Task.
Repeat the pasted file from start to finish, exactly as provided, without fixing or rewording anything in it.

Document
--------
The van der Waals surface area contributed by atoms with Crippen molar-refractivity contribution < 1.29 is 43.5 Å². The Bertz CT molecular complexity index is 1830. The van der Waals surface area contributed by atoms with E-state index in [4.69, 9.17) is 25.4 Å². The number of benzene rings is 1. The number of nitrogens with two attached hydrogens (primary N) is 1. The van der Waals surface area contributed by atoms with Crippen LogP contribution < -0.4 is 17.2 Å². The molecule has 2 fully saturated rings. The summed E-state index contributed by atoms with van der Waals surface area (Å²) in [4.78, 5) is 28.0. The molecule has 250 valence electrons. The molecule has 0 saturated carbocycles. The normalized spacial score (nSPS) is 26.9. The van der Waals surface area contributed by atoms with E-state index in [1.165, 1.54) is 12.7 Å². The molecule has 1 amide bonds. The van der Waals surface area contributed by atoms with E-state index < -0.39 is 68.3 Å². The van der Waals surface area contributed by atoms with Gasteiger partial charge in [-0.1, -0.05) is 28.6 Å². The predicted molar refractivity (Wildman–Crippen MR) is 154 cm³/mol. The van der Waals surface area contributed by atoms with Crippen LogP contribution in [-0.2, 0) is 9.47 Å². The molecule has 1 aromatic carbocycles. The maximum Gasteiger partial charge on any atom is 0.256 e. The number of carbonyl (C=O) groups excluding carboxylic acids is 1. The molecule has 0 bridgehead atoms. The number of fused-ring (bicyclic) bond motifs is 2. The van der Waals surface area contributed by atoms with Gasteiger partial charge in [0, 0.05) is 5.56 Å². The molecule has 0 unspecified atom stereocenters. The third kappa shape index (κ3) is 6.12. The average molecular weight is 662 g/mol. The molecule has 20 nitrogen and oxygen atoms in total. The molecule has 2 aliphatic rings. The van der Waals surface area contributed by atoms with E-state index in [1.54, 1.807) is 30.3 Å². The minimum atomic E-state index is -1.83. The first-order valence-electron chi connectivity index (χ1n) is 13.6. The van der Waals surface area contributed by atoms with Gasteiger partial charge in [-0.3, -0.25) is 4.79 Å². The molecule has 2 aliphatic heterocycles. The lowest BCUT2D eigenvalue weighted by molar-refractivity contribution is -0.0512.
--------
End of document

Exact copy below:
The van der Waals surface area contributed by atoms with Crippen molar-refractivity contribution < 1.29 is 43.5 Å². The Bertz CT molecular complexity index is 1830. The van der Waals surface area contributed by atoms with E-state index in [4.69, 9.17) is 25.4 Å². The number of benzene rings is 1. The number of nitrogens with two attached hydrogens (primary N) is 1. The van der Waals surface area contributed by atoms with Crippen LogP contribution < -0.4 is 17.2 Å². The molecule has 2 fully saturated rings. The summed E-state index contributed by atoms with van der Waals surface area (Å²) in [4.78, 5) is 28.0. The molecule has 250 valence electrons. The molecule has 0 saturated carbocycles. The normalized spacial score (nSPS) is 26.9. The van der Waals surface area contributed by atoms with E-state index in [1.165, 1.54) is 12.7 Å². The molecule has 1 amide bonds. The van der Waals surface area contributed by atoms with E-state index < -0.39 is 68.3 Å². The van der Waals surface area contributed by atoms with Gasteiger partial charge in [-0.1, -0.05) is 28.6 Å². The predicted molar refractivity (Wildman–Crippen MR) is 154 cm³/mol. The van der Waals surface area contributed by atoms with Crippen LogP contribution in [-0.2, 0) is 9.47 Å². The molecule has 1 aromatic carbocycles. The maximum Gasteiger partial charge on any atom is 0.256 e. The number of carbonyl (C=O) groups excluding carboxylic acids is 1. The molecule has 0 bridgehead atoms. The number of fused-ring (bicyclic) bond motifs is 2. The van der Waals surface area contributed by atoms with Gasteiger partial charge in [0, 0.05) is 5.56 Å². The molecule has 0 unspecified atom stereocenters. The third kappa shape index (κ3) is 6.12. The average molecular weight is 662 g/mol. The molecule has 20 nitrogen and oxygen atoms in total. The molecule has 2 aliphatic rings. The van der Waals surface area contributed by atoms with E-state index in [1.54, 1.807) is 30.3 Å². The minimum atomic E-state index is -1.83. The first-order valence-electron chi connectivity index (χ1n) is 13.6. The van der Waals surface area contributed by atoms with Gasteiger partial charge in [-0.3, -0.25) is 4.79 Å². The molecule has 2 aliphatic heterocycles. The lowest BCUT2D eigenvalue weighted by molar-refractivity contribution is -0.0512.